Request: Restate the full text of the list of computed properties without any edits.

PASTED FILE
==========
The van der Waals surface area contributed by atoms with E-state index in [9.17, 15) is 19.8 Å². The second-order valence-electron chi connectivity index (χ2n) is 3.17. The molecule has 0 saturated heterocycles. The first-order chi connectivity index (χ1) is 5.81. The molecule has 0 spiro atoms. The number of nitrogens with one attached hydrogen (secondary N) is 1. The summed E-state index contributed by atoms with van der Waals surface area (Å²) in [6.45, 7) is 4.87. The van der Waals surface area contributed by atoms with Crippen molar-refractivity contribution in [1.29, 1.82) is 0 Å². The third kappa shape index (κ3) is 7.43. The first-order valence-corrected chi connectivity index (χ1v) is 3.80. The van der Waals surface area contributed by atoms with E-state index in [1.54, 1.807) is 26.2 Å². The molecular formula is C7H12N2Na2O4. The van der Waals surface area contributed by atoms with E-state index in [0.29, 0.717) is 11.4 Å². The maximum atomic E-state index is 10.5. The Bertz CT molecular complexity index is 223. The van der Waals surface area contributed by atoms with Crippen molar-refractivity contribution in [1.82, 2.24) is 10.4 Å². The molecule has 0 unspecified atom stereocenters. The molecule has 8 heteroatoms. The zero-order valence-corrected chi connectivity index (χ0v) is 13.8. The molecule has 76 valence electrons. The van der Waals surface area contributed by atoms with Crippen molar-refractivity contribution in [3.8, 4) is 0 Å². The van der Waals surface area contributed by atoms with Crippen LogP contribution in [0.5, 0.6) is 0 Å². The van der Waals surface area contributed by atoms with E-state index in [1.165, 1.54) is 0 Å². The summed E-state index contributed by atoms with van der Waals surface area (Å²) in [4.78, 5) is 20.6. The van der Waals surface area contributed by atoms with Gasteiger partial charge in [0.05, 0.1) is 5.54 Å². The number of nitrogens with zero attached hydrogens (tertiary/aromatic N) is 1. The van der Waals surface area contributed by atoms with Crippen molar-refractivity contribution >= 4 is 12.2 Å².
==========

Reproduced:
The van der Waals surface area contributed by atoms with E-state index in [9.17, 15) is 19.8 Å². The second-order valence-electron chi connectivity index (χ2n) is 3.17. The molecule has 0 saturated heterocycles. The first-order chi connectivity index (χ1) is 5.81. The molecule has 0 spiro atoms. The number of nitrogens with one attached hydrogen (secondary N) is 1. The summed E-state index contributed by atoms with van der Waals surface area (Å²) in [6.45, 7) is 4.87. The van der Waals surface area contributed by atoms with Crippen molar-refractivity contribution in [1.29, 1.82) is 0 Å². The third kappa shape index (κ3) is 7.43. The first-order valence-corrected chi connectivity index (χ1v) is 3.80. The van der Waals surface area contributed by atoms with E-state index in [1.54, 1.807) is 26.2 Å². The molecular formula is C7H12N2Na2O4. The van der Waals surface area contributed by atoms with E-state index in [0.29, 0.717) is 11.4 Å². The maximum atomic E-state index is 10.5. The Bertz CT molecular complexity index is 223. The van der Waals surface area contributed by atoms with Crippen molar-refractivity contribution in [1.82, 2.24) is 10.4 Å². The molecule has 0 unspecified atom stereocenters. The molecule has 8 heteroatoms. The zero-order valence-corrected chi connectivity index (χ0v) is 13.8. The molecule has 76 valence electrons. The van der Waals surface area contributed by atoms with Crippen molar-refractivity contribution in [3.8, 4) is 0 Å². The van der Waals surface area contributed by atoms with Crippen LogP contribution in [0.5, 0.6) is 0 Å². The van der Waals surface area contributed by atoms with E-state index in [1.165, 1.54) is 0 Å². The summed E-state index contributed by atoms with van der Waals surface area (Å²) in [4.78, 5) is 20.6. The van der Waals surface area contributed by atoms with Gasteiger partial charge in [0.05, 0.1) is 5.54 Å². The number of nitrogens with zero attached hydrogens (tertiary/aromatic N) is 1. The van der Waals surface area contributed by atoms with Crippen molar-refractivity contribution >= 4 is 12.2 Å².